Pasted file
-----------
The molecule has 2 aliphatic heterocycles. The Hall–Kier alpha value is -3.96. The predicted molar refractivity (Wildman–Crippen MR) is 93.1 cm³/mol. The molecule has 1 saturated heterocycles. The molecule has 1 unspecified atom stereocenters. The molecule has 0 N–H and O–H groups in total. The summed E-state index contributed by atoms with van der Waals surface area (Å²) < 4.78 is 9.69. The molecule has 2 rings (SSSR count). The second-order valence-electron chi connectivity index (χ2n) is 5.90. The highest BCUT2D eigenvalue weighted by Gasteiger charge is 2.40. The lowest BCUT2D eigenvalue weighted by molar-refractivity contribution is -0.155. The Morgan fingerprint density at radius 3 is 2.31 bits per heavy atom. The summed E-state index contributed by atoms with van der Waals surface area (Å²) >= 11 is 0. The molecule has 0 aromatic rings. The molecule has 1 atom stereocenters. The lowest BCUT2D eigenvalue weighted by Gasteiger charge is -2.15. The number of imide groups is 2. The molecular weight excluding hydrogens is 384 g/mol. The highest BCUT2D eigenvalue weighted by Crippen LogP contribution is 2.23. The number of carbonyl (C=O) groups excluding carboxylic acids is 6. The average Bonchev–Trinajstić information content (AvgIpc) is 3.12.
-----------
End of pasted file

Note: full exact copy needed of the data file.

The molecule has 2 aliphatic heterocycles. The Hall–Kier alpha value is -3.96. The predicted molar refractivity (Wildman–Crippen MR) is 93.1 cm³/mol. The molecule has 1 saturated heterocycles. The molecule has 1 unspecified atom stereocenters. The molecule has 0 N–H and O–H groups in total. The summed E-state index contributed by atoms with van der Waals surface area (Å²) < 4.78 is 9.69. The molecule has 2 rings (SSSR count). The second-order valence-electron chi connectivity index (χ2n) is 5.90. The highest BCUT2D eigenvalue weighted by Gasteiger charge is 2.40. The lowest BCUT2D eigenvalue weighted by molar-refractivity contribution is -0.155. The Morgan fingerprint density at radius 3 is 2.31 bits per heavy atom. The summed E-state index contributed by atoms with van der Waals surface area (Å²) >= 11 is 0. The molecule has 0 aromatic rings. The molecule has 1 atom stereocenters. The lowest BCUT2D eigenvalue weighted by Gasteiger charge is -2.15. The number of imide groups is 2. The molecular weight excluding hydrogens is 384 g/mol. The highest BCUT2D eigenvalue weighted by Crippen LogP contribution is 2.23. The number of carbonyl (C=O) groups excluding carboxylic acids is 6. The average Bonchev–Trinajstić information content (AvgIpc) is 3.12.